The Sitwells (Edith Sitwell, Osbert Sitwell, Sacheverell Sitwell), from Scarborough, North Yorkshire, were three siblings who formed an identifiable literary and artistic clique around themselves in London in the period roughly 1916 to 1930. This was marked by some well-publicised events, notably Edith's Façade with music by William Walton, with its public debut in 1923. All three Sitwells wrote; for a while their circle was considered by some to rival Bloomsbury, though others dismissed them as attention-seekers rather than serious artists.
The first Sitwell venture was the series of Wheels anthologies produced from 1916. These were seen either as a counterweight to the contemporary Edward Marsh Georgian Poetry anthologies, or as light 'society verse' collections. They did not really match the Imagist anthologies of the same years, or the modernist wing, in terms of finding poets with important careers ahead of them, but included both Nancy Cunard and Aldous Huxley.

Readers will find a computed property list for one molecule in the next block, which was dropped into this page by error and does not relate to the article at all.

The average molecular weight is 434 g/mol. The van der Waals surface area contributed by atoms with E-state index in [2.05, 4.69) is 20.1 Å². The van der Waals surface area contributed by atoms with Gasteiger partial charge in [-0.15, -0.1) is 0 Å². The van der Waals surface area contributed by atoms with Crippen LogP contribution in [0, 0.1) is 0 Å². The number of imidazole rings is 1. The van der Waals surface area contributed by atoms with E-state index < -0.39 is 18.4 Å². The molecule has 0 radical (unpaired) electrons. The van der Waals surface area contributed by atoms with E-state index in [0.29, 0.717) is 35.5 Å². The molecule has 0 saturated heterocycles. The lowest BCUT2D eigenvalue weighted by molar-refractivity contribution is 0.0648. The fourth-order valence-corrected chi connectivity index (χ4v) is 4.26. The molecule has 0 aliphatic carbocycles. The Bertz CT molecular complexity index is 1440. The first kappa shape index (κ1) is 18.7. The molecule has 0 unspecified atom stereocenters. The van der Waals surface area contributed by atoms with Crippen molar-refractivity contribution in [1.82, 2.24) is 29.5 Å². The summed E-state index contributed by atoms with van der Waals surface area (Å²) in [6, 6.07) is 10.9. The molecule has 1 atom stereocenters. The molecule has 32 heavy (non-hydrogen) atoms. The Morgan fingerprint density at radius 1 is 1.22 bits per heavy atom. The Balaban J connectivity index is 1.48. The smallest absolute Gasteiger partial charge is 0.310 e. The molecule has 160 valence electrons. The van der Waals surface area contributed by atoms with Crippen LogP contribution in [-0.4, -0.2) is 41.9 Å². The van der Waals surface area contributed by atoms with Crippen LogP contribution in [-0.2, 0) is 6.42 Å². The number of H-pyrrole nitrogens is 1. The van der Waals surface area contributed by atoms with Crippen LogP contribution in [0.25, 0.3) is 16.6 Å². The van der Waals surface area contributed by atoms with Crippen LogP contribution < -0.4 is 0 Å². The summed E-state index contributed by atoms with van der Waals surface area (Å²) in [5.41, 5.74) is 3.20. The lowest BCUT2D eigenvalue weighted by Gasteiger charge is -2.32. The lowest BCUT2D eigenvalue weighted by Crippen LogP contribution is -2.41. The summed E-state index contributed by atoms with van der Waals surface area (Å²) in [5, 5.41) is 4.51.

Coat of arms
Barry of eight or and vert, charged with three lions rampant sable. The motto is Ne cede malis (Latin: Yield not to misfortune).
There is a coffee shop in Cincinnati, Ohio, named Sitwell's Coffee House in honour of Edith Sitwell.
A poem by Ogden Nash contains a reference to the family: "How many miles to Babylon? / Love-in-a-mist and Bovril. / Are there more Sitwells than one? / Oh yes, there are Sacheverell."
- The Sitwells—published by the National Portrait Gallery to accompany the exhibition "The Sitwells and the arts of the 1920s and 1930s"; hardback ISBN 1-85514-140-X; paperback ISBN 1-85514-141-8
- Renishaw Hall: The Story of the Sitwells—by Desmond Seward; hardback published by Elliott & Thompson, 2015
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